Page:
ORSON WELLES: We know now that in the early years of the 20th century, this world was being watched closely by intelligences greater than Man’s, yet as mortal as his own....[:12]
By the late 1930s, most scientists had dismissed the idea of a civilization on the planet Mars. Yet among the general public, the notion was still popular, with many believing that giant “canals” crisscrossed the Red Planet. So 75 years ago tonight, when a CBS radio show announced that Martians were invading Earth, many people weren’t hard to convince.
The Mercury Theater on the Air was doing a production of the H.G. Wells novel “War of the Worlds.” The production was led by Orson Welles, an actor and director who would soon make his mark in the movies.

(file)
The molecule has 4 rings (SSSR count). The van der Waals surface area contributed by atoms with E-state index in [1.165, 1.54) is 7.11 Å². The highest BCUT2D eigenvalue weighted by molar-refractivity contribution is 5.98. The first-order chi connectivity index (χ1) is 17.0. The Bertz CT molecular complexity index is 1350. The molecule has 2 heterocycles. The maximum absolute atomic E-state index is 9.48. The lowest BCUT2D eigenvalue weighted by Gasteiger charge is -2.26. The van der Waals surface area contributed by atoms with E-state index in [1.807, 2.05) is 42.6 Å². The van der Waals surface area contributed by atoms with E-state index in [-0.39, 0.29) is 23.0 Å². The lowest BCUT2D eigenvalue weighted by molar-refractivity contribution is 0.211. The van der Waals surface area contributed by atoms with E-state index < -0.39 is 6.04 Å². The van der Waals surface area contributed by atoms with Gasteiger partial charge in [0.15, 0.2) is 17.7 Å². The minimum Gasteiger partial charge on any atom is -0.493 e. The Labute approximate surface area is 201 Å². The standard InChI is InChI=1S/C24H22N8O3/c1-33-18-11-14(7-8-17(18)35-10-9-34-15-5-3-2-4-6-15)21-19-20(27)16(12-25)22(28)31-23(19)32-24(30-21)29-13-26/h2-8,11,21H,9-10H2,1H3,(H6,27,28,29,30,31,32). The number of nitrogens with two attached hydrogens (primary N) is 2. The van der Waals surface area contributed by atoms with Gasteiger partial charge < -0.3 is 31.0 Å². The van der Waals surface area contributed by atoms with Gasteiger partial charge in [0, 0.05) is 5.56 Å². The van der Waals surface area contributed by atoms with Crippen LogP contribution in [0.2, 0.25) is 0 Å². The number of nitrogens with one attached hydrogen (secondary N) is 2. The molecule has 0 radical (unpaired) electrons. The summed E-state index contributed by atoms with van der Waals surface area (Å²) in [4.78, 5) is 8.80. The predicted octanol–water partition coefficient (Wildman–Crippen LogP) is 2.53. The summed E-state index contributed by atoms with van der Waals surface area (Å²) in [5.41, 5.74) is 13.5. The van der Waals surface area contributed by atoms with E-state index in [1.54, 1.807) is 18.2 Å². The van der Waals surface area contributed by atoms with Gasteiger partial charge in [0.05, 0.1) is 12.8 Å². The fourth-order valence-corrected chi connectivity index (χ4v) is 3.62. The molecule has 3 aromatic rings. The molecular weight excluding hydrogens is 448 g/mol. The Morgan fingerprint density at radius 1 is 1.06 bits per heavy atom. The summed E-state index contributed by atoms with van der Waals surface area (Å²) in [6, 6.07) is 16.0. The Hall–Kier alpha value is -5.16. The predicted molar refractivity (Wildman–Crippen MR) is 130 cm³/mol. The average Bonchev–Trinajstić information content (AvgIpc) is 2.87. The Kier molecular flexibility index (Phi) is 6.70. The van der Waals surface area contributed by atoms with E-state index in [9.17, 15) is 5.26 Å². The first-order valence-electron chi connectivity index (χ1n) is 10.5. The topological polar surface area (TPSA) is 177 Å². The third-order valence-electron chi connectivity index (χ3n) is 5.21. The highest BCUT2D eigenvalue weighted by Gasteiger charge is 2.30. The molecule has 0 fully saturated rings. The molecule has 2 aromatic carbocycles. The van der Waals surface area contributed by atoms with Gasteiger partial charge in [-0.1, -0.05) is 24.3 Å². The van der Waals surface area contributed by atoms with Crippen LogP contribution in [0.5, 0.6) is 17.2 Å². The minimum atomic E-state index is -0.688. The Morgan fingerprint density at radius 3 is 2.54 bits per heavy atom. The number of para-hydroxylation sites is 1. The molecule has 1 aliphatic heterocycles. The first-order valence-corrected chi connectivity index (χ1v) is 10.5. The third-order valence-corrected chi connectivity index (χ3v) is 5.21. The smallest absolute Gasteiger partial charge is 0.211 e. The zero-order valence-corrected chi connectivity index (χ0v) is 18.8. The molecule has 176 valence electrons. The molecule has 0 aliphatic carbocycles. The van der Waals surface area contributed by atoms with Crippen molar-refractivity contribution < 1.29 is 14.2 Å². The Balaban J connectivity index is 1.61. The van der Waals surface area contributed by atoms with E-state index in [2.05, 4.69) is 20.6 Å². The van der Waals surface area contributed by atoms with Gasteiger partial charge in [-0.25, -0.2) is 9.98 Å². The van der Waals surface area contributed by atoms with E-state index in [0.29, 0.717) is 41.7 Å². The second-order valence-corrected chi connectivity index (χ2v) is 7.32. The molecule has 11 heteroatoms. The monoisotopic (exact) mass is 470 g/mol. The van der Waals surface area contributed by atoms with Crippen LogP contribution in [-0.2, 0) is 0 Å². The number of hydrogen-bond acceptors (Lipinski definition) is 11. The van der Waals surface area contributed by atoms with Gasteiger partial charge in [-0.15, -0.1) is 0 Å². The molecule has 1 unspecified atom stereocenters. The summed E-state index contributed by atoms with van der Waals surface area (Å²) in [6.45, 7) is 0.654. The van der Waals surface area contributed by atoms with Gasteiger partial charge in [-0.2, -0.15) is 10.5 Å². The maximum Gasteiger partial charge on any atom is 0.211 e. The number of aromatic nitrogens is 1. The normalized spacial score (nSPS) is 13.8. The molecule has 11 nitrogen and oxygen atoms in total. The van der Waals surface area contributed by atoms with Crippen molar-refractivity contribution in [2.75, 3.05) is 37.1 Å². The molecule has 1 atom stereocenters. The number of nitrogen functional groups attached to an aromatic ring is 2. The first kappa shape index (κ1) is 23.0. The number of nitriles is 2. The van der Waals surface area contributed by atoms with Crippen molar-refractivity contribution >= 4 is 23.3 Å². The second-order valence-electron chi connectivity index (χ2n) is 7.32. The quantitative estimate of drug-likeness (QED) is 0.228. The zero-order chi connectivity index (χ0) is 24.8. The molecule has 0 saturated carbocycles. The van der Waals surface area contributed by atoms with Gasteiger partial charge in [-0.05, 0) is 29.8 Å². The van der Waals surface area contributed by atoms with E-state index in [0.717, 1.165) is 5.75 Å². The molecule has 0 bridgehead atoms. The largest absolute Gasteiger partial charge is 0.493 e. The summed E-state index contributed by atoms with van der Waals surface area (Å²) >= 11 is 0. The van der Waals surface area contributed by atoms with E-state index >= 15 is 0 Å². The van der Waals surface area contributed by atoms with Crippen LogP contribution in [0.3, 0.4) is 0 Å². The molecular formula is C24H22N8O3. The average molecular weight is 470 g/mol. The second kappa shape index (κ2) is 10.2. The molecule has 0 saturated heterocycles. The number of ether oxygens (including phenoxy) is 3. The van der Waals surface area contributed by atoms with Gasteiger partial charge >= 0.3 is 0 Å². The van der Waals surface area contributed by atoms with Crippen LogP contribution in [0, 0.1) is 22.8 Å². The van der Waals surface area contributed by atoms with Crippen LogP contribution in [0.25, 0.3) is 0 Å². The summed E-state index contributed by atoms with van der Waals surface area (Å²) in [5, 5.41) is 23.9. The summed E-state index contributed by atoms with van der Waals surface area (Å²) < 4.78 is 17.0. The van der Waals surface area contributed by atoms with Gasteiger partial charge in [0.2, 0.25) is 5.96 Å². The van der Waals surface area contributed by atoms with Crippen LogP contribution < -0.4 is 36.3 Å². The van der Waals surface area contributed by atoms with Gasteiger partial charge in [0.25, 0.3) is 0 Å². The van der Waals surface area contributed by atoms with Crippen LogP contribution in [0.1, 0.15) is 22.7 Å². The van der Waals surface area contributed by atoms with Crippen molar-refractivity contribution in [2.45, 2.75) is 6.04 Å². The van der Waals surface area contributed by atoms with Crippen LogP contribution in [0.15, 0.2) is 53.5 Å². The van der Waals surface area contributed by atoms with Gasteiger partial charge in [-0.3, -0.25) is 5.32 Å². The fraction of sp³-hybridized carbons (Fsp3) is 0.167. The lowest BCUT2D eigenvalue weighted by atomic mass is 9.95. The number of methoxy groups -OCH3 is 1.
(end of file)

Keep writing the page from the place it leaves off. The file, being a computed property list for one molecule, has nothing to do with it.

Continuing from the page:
Although the program was clearly introduced as a dramatization of the book, it was produced as a series of news bulletins wrapped around bits of music. It even included an “official” announcement from a voice that sounded a lot like that of President Franklin D. Roosevelt.
Listeners who tuned in late mistook the play for a real invasion. Thousands called the police, newspapers, and radio stations to find out what was going on. At the show’s end, Orson Welles reminded the audience that it was all just a bit of Halloween fun. But by the next morning, CBS was under seige and Welles was a national celebrity — all thanks to the most famous radio play in history: an attack from Mars.
Script by Damond Benningfield, Copyright 2013
Online Audio of War of the Worlds
Old-Time Radio 
Internet Archive 
For more skywatching tips, astronomy news, and much more, read StarDate magazine.